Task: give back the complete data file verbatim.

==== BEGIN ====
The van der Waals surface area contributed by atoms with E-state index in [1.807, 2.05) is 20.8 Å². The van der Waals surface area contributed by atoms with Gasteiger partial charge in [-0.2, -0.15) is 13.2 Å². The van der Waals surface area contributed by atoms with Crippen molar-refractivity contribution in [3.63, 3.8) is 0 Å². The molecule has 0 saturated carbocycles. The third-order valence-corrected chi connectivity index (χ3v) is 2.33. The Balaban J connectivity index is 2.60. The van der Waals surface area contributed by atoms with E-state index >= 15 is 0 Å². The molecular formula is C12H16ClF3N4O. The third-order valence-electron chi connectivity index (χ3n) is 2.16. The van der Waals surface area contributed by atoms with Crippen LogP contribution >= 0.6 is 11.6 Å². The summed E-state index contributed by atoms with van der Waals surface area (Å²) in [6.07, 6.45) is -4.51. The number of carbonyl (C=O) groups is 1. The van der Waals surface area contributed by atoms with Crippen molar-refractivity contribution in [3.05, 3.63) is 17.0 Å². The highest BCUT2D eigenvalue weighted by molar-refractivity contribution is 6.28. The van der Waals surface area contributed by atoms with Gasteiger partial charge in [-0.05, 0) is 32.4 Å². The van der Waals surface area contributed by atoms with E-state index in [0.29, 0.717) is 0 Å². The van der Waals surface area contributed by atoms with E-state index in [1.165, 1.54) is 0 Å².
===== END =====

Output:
The van der Waals surface area contributed by atoms with E-state index in [1.807, 2.05) is 20.8 Å². The van der Waals surface area contributed by atoms with Gasteiger partial charge in [-0.2, -0.15) is 13.2 Å². The van der Waals surface area contributed by atoms with Crippen molar-refractivity contribution in [3.63, 3.8) is 0 Å². The molecule has 0 saturated carbocycles. The third-order valence-corrected chi connectivity index (χ3v) is 2.33. The Balaban J connectivity index is 2.60. The van der Waals surface area contributed by atoms with E-state index >= 15 is 0 Å². The molecular formula is C12H16ClF3N4O. The third-order valence-electron chi connectivity index (χ3n) is 2.16. The van der Waals surface area contributed by atoms with Crippen LogP contribution >= 0.6 is 11.6 Å². The summed E-state index contributed by atoms with van der Waals surface area (Å²) in [6.07, 6.45) is -4.51. The number of carbonyl (C=O) groups is 1. The van der Waals surface area contributed by atoms with Crippen molar-refractivity contribution in [3.05, 3.63) is 17.0 Å². The highest BCUT2D eigenvalue weighted by molar-refractivity contribution is 6.28. The van der Waals surface area contributed by atoms with Gasteiger partial charge in [-0.05, 0) is 32.4 Å². The van der Waals surface area contributed by atoms with E-state index in [0.29, 0.717) is 0 Å². The van der Waals surface area contributed by atoms with E-state index in [1.165, 1.54) is 0 Å².